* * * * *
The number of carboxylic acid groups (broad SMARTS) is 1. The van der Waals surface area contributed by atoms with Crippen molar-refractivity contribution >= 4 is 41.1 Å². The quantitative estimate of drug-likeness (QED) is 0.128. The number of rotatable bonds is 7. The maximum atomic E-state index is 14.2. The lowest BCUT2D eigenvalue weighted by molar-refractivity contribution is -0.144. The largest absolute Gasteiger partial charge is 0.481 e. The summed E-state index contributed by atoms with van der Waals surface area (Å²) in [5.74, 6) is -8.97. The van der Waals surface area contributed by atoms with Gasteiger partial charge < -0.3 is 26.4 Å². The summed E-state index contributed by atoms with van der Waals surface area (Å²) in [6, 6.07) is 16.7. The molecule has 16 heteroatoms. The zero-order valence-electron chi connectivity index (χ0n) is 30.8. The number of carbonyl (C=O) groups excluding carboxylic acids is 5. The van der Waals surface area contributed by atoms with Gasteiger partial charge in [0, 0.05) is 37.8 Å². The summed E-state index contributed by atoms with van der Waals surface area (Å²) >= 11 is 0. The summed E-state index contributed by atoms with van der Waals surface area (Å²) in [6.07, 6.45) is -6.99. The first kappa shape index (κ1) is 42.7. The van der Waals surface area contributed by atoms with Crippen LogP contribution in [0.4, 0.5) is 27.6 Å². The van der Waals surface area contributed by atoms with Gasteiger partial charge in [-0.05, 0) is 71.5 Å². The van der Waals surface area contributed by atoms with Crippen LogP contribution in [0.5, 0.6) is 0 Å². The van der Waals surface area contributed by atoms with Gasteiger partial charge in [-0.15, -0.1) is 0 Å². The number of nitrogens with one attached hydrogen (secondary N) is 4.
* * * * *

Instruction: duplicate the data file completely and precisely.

The number of carboxylic acid groups (broad SMARTS) is 1. The van der Waals surface area contributed by atoms with Crippen molar-refractivity contribution >= 4 is 41.1 Å². The quantitative estimate of drug-likeness (QED) is 0.128. The number of rotatable bonds is 7. The maximum atomic E-state index is 14.2. The lowest BCUT2D eigenvalue weighted by molar-refractivity contribution is -0.144. The largest absolute Gasteiger partial charge is 0.481 e. The summed E-state index contributed by atoms with van der Waals surface area (Å²) in [5.74, 6) is -8.97. The van der Waals surface area contributed by atoms with Gasteiger partial charge < -0.3 is 26.4 Å². The summed E-state index contributed by atoms with van der Waals surface area (Å²) in [6, 6.07) is 16.7. The molecule has 16 heteroatoms. The zero-order valence-electron chi connectivity index (χ0n) is 30.8. The number of carbonyl (C=O) groups excluding carboxylic acids is 5. The van der Waals surface area contributed by atoms with Gasteiger partial charge in [0, 0.05) is 37.8 Å². The summed E-state index contributed by atoms with van der Waals surface area (Å²) >= 11 is 0. The summed E-state index contributed by atoms with van der Waals surface area (Å²) in [6.07, 6.45) is -6.99. The first kappa shape index (κ1) is 42.7. The van der Waals surface area contributed by atoms with Crippen LogP contribution in [0.4, 0.5) is 27.6 Å². The van der Waals surface area contributed by atoms with Gasteiger partial charge in [-0.05, 0) is 71.5 Å². The van der Waals surface area contributed by atoms with Crippen LogP contribution in [0.5, 0.6) is 0 Å². The van der Waals surface area contributed by atoms with Gasteiger partial charge in [-0.15, -0.1) is 0 Å². The number of nitrogens with one attached hydrogen (secondary N) is 4.